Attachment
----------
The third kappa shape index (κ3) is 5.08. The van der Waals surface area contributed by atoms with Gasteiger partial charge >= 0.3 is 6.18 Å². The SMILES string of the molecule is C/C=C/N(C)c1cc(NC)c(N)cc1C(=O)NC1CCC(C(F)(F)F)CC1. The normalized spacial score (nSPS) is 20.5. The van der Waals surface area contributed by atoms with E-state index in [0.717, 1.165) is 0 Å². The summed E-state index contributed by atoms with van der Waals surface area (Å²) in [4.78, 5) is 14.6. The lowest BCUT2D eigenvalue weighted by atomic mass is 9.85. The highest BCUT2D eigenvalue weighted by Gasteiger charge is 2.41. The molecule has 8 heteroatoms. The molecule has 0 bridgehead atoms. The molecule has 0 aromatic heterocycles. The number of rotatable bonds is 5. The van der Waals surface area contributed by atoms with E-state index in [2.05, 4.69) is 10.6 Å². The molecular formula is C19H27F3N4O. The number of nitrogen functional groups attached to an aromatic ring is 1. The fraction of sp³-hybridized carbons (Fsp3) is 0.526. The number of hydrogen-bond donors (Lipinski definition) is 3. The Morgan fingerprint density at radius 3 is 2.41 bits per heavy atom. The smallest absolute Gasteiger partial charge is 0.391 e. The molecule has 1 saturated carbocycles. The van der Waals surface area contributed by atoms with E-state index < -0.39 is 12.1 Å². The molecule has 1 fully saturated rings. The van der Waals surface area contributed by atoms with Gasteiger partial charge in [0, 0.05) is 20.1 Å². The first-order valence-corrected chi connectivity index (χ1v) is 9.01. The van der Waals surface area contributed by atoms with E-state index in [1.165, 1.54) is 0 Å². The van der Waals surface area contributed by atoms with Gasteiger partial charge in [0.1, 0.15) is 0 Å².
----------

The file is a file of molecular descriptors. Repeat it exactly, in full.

The third kappa shape index (κ3) is 5.08. The van der Waals surface area contributed by atoms with Gasteiger partial charge >= 0.3 is 6.18 Å². The SMILES string of the molecule is C/C=C/N(C)c1cc(NC)c(N)cc1C(=O)NC1CCC(C(F)(F)F)CC1. The normalized spacial score (nSPS) is 20.5. The van der Waals surface area contributed by atoms with E-state index in [0.717, 1.165) is 0 Å². The summed E-state index contributed by atoms with van der Waals surface area (Å²) in [4.78, 5) is 14.6. The lowest BCUT2D eigenvalue weighted by atomic mass is 9.85. The highest BCUT2D eigenvalue weighted by Gasteiger charge is 2.41. The molecule has 8 heteroatoms. The molecule has 0 bridgehead atoms. The molecule has 0 aromatic heterocycles. The number of rotatable bonds is 5. The van der Waals surface area contributed by atoms with E-state index in [2.05, 4.69) is 10.6 Å². The molecular formula is C19H27F3N4O. The number of nitrogen functional groups attached to an aromatic ring is 1. The fraction of sp³-hybridized carbons (Fsp3) is 0.526. The number of hydrogen-bond donors (Lipinski definition) is 3. The Morgan fingerprint density at radius 3 is 2.41 bits per heavy atom. The smallest absolute Gasteiger partial charge is 0.391 e. The molecule has 1 saturated carbocycles. The van der Waals surface area contributed by atoms with E-state index < -0.39 is 12.1 Å². The molecule has 1 fully saturated rings. The van der Waals surface area contributed by atoms with Gasteiger partial charge in [0, 0.05) is 20.1 Å². The first-order valence-corrected chi connectivity index (χ1v) is 9.01. The van der Waals surface area contributed by atoms with E-state index in [1.165, 1.54) is 0 Å². The van der Waals surface area contributed by atoms with Gasteiger partial charge in [0.1, 0.15) is 0 Å².